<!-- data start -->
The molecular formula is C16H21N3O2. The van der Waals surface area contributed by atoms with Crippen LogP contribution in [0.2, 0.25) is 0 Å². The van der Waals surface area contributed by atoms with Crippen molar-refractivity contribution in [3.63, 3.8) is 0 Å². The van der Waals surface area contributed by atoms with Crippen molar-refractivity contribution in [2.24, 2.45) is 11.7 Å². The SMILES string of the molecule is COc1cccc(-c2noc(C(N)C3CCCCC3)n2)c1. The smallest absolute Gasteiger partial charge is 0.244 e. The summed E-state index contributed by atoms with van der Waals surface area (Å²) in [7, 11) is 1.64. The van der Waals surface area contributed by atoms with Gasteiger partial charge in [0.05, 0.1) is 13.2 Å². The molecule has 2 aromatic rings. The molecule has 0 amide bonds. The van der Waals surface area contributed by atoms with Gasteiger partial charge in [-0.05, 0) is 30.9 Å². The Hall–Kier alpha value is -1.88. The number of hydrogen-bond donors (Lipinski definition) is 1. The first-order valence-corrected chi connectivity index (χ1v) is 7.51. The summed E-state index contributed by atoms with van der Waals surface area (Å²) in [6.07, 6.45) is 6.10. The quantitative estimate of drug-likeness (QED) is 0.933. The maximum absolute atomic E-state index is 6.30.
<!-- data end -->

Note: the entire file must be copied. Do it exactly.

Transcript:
The molecular formula is C16H21N3O2. The van der Waals surface area contributed by atoms with Crippen LogP contribution in [0.2, 0.25) is 0 Å². The van der Waals surface area contributed by atoms with Crippen molar-refractivity contribution in [3.63, 3.8) is 0 Å². The van der Waals surface area contributed by atoms with Crippen molar-refractivity contribution in [2.24, 2.45) is 11.7 Å². The SMILES string of the molecule is COc1cccc(-c2noc(C(N)C3CCCCC3)n2)c1. The smallest absolute Gasteiger partial charge is 0.244 e. The summed E-state index contributed by atoms with van der Waals surface area (Å²) in [7, 11) is 1.64. The van der Waals surface area contributed by atoms with Gasteiger partial charge in [0.05, 0.1) is 13.2 Å². The molecule has 2 aromatic rings. The molecule has 0 amide bonds. The van der Waals surface area contributed by atoms with Gasteiger partial charge in [-0.05, 0) is 30.9 Å². The Hall–Kier alpha value is -1.88. The number of hydrogen-bond donors (Lipinski definition) is 1. The first-order valence-corrected chi connectivity index (χ1v) is 7.51. The summed E-state index contributed by atoms with van der Waals surface area (Å²) in [6.07, 6.45) is 6.10. The quantitative estimate of drug-likeness (QED) is 0.933. The maximum absolute atomic E-state index is 6.30.